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Weighty Losty: The Legend Continues (323.0)

October 16, 2015

I haven’t written about this recently because…nothing’s been happening. Okay. That’s not true, I went back up to 328 a month and a half ago and since then I’ve been waffling between 325 and 327. I don’t think it was anything I was doing so much as what I wasn’t doing: I wasn’t keeping track of things as rigidly as I did before and with class and trying to overcome anxiety my mind and attention span has went to shit. I do have a lot on my plate, so to speak, but the weight loss took a temporary backseat to everything else I was doing. I have been managing to keep pace with the change of season and everything else, though!

Every day I weigh myself I was just getting slightly annoyed at the lack of needle movement but not discouraged. I persevere, after all. I knew eventually the weight would start coming off again. I also know that people–including myself, sometimes have unrealistic expectations concerning weight loss. See, everyone wants the weight to come off tomorrow. Or today. So they’ll starve themselves, they’ll take up really shitty diets, they’ll pop pills, etc. Anything to get the weight off! But it just doesn’t work that way. Weight loss is really a game of ounces and sometimes you’ll lose an ounce or two or a pound and then nothing.

The nothing moments are the ones that test your mettle and how committed you are to truly changing things and truly trying to lose weight. I know from personal experience because I’ve went through this for years. I would lose some weight, start patting myself on the back for the few pounds lost aaaand…quit. Not necessarily because I wasn’t losing weight, I just got bored, I got complacent, I just didn’t care. Now that my eye is squarely focused on this, I tend to pay more attention to what’s going on and where I’m going with this and why I’m doing it. So the nothing moments are sucky and they will discourage you if you let them–the key is to maintain what you’re doing and to keep at it.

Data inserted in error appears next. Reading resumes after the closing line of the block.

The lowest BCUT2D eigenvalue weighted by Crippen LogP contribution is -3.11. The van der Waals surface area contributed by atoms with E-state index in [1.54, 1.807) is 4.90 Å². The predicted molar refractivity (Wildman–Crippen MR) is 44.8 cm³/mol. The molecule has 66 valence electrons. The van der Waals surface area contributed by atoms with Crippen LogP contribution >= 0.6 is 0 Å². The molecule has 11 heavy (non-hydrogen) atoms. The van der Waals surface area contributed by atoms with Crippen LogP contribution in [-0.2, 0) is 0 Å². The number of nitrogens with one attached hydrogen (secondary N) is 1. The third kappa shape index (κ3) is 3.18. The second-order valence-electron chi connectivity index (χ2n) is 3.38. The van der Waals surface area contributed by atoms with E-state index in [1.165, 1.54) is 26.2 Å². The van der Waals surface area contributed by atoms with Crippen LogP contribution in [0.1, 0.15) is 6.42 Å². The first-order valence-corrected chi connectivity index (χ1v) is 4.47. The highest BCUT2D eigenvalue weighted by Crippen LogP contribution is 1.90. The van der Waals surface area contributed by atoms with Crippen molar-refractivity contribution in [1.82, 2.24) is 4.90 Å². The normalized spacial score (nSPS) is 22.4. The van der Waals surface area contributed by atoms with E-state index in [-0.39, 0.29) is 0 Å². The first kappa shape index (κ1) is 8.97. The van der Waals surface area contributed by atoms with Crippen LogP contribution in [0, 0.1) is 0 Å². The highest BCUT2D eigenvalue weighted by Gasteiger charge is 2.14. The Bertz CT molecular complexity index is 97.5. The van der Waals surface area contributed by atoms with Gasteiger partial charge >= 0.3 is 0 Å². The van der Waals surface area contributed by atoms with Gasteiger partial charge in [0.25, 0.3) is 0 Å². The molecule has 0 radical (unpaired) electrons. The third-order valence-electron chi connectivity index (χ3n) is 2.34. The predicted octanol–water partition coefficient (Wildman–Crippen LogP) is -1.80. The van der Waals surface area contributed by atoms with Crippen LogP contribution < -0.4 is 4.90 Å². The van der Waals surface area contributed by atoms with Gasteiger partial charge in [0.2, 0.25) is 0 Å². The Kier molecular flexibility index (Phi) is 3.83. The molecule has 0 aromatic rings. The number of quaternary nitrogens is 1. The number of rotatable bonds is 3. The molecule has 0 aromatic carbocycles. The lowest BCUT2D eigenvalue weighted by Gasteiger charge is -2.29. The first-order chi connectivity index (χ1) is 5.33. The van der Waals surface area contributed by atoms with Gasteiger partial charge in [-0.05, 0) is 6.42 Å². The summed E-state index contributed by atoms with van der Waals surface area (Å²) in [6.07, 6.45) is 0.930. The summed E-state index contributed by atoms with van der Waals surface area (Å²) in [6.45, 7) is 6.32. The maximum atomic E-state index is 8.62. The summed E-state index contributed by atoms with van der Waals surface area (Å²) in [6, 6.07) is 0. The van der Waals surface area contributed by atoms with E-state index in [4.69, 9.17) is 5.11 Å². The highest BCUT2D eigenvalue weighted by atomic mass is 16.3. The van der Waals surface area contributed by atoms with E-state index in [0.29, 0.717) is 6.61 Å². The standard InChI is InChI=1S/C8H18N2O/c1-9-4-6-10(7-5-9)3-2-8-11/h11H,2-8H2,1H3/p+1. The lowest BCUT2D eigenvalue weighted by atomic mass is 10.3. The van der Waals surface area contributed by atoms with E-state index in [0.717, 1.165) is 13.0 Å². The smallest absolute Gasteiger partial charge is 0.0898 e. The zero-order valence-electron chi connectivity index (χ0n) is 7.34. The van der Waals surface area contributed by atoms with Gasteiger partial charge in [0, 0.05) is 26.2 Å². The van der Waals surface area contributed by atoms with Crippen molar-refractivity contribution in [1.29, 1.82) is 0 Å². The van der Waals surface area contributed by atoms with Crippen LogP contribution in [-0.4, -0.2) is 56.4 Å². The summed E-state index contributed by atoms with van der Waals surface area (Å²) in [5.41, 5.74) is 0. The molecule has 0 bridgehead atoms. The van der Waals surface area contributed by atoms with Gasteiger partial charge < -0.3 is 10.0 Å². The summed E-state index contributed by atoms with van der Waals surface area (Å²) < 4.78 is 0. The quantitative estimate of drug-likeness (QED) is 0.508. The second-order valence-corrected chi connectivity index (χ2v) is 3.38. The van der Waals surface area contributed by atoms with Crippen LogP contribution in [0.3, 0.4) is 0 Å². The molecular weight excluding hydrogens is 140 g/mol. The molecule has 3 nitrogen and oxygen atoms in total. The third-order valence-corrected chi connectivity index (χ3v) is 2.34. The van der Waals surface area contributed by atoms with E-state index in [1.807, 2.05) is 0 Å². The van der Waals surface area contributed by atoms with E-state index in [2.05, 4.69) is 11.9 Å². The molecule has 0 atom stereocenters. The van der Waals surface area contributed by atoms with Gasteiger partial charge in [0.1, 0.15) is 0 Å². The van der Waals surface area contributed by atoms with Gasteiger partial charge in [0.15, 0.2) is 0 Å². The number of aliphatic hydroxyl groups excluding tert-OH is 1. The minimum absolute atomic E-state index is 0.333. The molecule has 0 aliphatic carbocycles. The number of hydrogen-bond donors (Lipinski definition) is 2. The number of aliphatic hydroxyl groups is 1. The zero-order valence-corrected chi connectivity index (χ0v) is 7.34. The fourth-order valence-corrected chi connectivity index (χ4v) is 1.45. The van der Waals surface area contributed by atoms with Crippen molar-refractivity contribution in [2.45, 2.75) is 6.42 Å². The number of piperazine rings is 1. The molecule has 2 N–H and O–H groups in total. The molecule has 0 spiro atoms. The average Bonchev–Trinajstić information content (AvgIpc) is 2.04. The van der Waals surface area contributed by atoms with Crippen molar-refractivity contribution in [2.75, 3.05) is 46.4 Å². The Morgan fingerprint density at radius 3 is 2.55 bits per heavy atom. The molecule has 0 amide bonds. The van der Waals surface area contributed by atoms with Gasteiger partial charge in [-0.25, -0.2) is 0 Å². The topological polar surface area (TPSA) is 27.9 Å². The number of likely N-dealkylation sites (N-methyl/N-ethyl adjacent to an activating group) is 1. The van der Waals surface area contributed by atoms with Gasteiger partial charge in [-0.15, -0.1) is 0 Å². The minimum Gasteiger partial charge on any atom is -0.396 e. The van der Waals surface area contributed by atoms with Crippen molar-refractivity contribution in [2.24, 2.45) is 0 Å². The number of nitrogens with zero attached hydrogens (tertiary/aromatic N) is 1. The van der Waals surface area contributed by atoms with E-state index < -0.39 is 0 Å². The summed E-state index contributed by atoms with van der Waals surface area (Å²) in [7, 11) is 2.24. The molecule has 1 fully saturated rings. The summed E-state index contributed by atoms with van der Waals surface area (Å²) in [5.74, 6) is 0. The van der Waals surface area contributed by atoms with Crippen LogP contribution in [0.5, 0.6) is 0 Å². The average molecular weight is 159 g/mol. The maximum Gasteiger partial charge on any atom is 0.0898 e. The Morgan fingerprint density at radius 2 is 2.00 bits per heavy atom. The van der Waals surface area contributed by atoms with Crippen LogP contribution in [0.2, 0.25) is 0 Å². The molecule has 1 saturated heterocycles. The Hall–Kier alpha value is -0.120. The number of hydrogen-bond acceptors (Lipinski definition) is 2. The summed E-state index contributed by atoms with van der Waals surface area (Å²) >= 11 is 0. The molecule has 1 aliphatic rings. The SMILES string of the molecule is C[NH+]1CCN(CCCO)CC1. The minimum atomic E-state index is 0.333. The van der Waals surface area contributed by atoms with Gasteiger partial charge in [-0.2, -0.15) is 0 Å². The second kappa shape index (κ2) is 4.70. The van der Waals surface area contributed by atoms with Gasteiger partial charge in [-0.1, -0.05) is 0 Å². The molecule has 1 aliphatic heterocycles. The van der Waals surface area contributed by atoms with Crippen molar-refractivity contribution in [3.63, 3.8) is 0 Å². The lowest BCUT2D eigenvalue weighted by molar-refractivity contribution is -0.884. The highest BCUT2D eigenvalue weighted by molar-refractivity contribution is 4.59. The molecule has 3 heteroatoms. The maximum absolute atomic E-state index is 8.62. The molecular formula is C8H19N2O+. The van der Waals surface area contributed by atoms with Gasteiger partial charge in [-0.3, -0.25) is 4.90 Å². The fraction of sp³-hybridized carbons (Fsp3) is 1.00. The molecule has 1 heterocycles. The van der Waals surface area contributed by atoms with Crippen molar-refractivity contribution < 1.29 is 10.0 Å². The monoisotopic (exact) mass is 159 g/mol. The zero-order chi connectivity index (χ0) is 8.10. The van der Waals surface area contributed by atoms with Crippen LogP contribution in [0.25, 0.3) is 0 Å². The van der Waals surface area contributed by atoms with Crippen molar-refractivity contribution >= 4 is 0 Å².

I know that’s easier said than done, but hopefully by the point you start to not lose weight as often or as quickly, you’ve built up skills and a routine that has been working for you. Trust me, the weight will start trickling downward again. It might three weeks or it might be a month but it will happen. Just stick with it and never give in to that voice that tells you to stop. I think shows like The Biggest Loser and the like give the impression that if you’re active enough that you’ll lose it fast and you probably will, however, a good chunk of those contestants end up regaining the weight.

Yeah, I’m very much advocating seeing yourself as the Tortoise to The Biggest Loser’s Hare. Sure, they get their results fast, but it’s also a cheaper and shorter lasting result. I’ve always seen weight loss as something that is not easily won and if it probably is…yeah…you’re very likely to gain it back. There is a method to my madness here: see, weight loss is all about behaviors and changing yourself and your outlook. If you’re like me, you became a fatty because of apathy and shame. Shame of who you are and worried that what’s underneath is ugly.

The people that tend to lose it quickly within a few weeks or even months haven’t likely changed that aspect to themselves. I’m not necessarily saying that they haven’t learned good habits, but without changing who they are mentally…their results are very likely going to be lost. And no, I don’t think this applies to all cases, but it is common enough that it’s a better than 50% chance of happening. So easy results leads to no fundamental changes in their psyche which leads to following the siren call of weight gain..again.

In my opinion, the slower you lose weight, the better, because it allows for you to transform who you are from being apathetic and shameful to someone who can be comfortable with themselves even while they’re losing weight. And trust me, being comfortable with yourself at a heavier weight is key and has helped me immensely. No, what’s underneath isn’t ugly and it never was. You’re a good person and you deserve the best, so don’t give up.